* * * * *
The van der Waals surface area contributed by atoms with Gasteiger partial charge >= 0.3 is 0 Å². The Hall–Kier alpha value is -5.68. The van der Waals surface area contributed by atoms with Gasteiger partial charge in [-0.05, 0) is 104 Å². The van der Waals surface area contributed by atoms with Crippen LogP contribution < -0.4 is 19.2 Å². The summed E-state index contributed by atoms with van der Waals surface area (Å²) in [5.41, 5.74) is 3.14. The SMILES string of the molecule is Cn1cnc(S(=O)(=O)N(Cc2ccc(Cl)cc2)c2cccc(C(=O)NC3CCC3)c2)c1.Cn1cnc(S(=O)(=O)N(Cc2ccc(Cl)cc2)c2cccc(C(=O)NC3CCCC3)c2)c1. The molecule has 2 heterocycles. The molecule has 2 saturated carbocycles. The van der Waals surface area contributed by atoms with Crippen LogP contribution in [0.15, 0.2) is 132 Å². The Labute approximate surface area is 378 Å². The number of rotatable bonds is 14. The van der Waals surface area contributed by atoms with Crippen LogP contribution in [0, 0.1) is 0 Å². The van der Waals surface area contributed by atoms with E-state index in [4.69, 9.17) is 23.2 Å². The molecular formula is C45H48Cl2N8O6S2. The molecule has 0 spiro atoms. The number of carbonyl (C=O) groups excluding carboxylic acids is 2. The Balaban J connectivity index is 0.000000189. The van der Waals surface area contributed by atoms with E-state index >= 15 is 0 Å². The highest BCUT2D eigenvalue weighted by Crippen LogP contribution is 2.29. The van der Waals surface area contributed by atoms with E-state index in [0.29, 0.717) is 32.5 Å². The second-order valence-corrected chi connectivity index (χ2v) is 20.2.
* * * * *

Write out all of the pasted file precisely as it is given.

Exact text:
The van der Waals surface area contributed by atoms with Gasteiger partial charge >= 0.3 is 0 Å². The Hall–Kier alpha value is -5.68. The van der Waals surface area contributed by atoms with Gasteiger partial charge in [-0.05, 0) is 104 Å². The van der Waals surface area contributed by atoms with Crippen LogP contribution < -0.4 is 19.2 Å². The summed E-state index contributed by atoms with van der Waals surface area (Å²) in [5.41, 5.74) is 3.14. The SMILES string of the molecule is Cn1cnc(S(=O)(=O)N(Cc2ccc(Cl)cc2)c2cccc(C(=O)NC3CCC3)c2)c1.Cn1cnc(S(=O)(=O)N(Cc2ccc(Cl)cc2)c2cccc(C(=O)NC3CCCC3)c2)c1. The molecule has 2 heterocycles. The molecule has 2 saturated carbocycles. The van der Waals surface area contributed by atoms with Crippen LogP contribution in [0.15, 0.2) is 132 Å². The Labute approximate surface area is 378 Å². The number of rotatable bonds is 14. The van der Waals surface area contributed by atoms with Crippen LogP contribution in [0, 0.1) is 0 Å². The van der Waals surface area contributed by atoms with E-state index in [4.69, 9.17) is 23.2 Å². The molecular formula is C45H48Cl2N8O6S2. The molecule has 0 spiro atoms. The number of carbonyl (C=O) groups excluding carboxylic acids is 2. The Balaban J connectivity index is 0.000000189. The van der Waals surface area contributed by atoms with E-state index >= 15 is 0 Å². The highest BCUT2D eigenvalue weighted by Crippen LogP contribution is 2.29. The van der Waals surface area contributed by atoms with E-state index in [0.29, 0.717) is 32.5 Å². The second-order valence-corrected chi connectivity index (χ2v) is 20.2.